Target Value Design Gaining Ground
TVD is gaining traction for helping create predictable cost outcomes for owners even on large projects designed and delivered over multiple years
Co-locating teams in an “integrated big room” has already paid off to the tune of $100 million on projects, but recent research shows that strategic collaboration can further enhance productivity and potentially garner even greater savings.
“Making the Integrated Big Room Better,” a whitepaper by DPR’s Atul Khanzode based on research by Stanford University’s Center for Integrated Facilities Engineering (CIFE)’s Reid Senescu, examines the flow of information within an integrated big room to better understand team interactions. Senescu analyzed data from a large-scale hospital project to reveal interdependencies and complex workflows between team members. This is the first step in better identifying the lead discipline in a big room environment at a particular time, as well as enhancing the quality of interactions to achieve better outcomes.
The implementation of the big room has already shown that interdisciplinary collaboration saves time through fewer requests for information (RFIs), while collaborative design practices correlate with decreased rework. Through their research, Khanzode and Senescu sought to make the big room even more efficient by determining which trades and subcontractors should be integrated into the process during different stages of the project.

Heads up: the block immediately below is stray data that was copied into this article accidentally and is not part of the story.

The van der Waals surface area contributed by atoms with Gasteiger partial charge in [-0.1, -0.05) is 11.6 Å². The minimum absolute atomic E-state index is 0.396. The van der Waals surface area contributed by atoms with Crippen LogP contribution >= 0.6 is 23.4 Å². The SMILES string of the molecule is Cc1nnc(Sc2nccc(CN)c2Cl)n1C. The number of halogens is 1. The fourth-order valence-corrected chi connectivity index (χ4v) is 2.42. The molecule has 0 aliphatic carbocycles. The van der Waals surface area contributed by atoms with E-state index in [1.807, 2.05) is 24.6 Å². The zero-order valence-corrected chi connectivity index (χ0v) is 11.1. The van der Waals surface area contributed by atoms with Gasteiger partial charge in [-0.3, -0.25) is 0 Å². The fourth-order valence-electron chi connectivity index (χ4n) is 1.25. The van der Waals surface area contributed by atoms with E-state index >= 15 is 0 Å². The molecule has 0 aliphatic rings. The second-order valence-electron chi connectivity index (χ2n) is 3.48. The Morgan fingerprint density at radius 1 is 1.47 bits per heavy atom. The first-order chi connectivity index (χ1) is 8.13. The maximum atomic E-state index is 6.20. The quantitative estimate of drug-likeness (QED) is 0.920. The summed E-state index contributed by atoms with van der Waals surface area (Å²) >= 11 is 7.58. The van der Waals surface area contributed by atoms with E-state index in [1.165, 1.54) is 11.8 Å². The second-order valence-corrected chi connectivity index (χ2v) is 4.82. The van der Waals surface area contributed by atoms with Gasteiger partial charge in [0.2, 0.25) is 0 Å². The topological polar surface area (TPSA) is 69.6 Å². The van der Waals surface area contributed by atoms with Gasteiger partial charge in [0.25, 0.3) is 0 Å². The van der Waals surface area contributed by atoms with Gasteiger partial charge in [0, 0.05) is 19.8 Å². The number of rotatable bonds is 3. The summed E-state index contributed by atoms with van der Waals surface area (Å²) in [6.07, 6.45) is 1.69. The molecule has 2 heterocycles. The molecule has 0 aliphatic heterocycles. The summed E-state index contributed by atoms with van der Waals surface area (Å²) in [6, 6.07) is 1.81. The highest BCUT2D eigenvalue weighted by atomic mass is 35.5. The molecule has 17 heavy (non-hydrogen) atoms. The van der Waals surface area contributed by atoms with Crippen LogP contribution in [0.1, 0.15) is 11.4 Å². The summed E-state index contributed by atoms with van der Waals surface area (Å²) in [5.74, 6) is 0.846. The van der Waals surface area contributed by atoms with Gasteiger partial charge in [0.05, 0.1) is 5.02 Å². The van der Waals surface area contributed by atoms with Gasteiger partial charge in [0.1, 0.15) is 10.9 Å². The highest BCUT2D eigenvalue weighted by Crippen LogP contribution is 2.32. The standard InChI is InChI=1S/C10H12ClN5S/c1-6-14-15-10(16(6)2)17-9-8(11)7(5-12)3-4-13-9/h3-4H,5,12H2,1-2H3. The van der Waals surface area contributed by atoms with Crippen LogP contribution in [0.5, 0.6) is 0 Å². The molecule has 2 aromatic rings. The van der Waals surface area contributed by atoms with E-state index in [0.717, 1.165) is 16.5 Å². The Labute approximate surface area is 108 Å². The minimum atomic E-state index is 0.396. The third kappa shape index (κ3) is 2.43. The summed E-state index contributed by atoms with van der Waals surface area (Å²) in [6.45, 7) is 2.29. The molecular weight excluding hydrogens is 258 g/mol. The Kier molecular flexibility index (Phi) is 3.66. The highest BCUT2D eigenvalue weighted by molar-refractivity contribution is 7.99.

Making this determination relies on an understanding of who is interacting with whom, about what and when—all of which can be gleaned from an analysis of the flow of information within a team. Senescu performed an in-depth analysis of nearly 30,000 Bentley ProjectWise® team files to measure and visualize the complex workflows between team members.
ProjectWise logs gave Senescu precise data on which team members created, edited and viewed files, which he then further analyzed by applying the automatic information dependency algorithm. Senescu used this information to develop a “team information interaction sequence” (TIIS)—what he likened to a “fingerprint of collaboration”—to see how and when disciplines interacted.
Correlating workflow patterns is a critical step in determining which discipline should lead the big room. Using a common metric called “betweenness centrality,” Senescu identified the extent to which one team member lies between others and serves as a conduit of information at a particular time. Early on in the project studied, data shows that the architect’s betweenness centrality spiked, indicating that the architect should have been co-located and should have served as the lead discipline. However, when the general contractor has the highest betweenness centrality, it should lead big room meetings.
Furthermore, by identifying where the most frequent information exchanges occur at various times throughout a project, a team can understand who is absolutely necessary to have in the integrated big room and other collaboration periods (such as integrated concurrent engineering [ICE] sessions). This allows the team to become more effective and more efficient in its use of time and resources.
Read “Making the Integrated Big Room Better” in its entirety.
Previous Article: Field Review: Minimizing Waste with ourPlan
Next Article: Renovation in Occupied UVA Medical Research Facility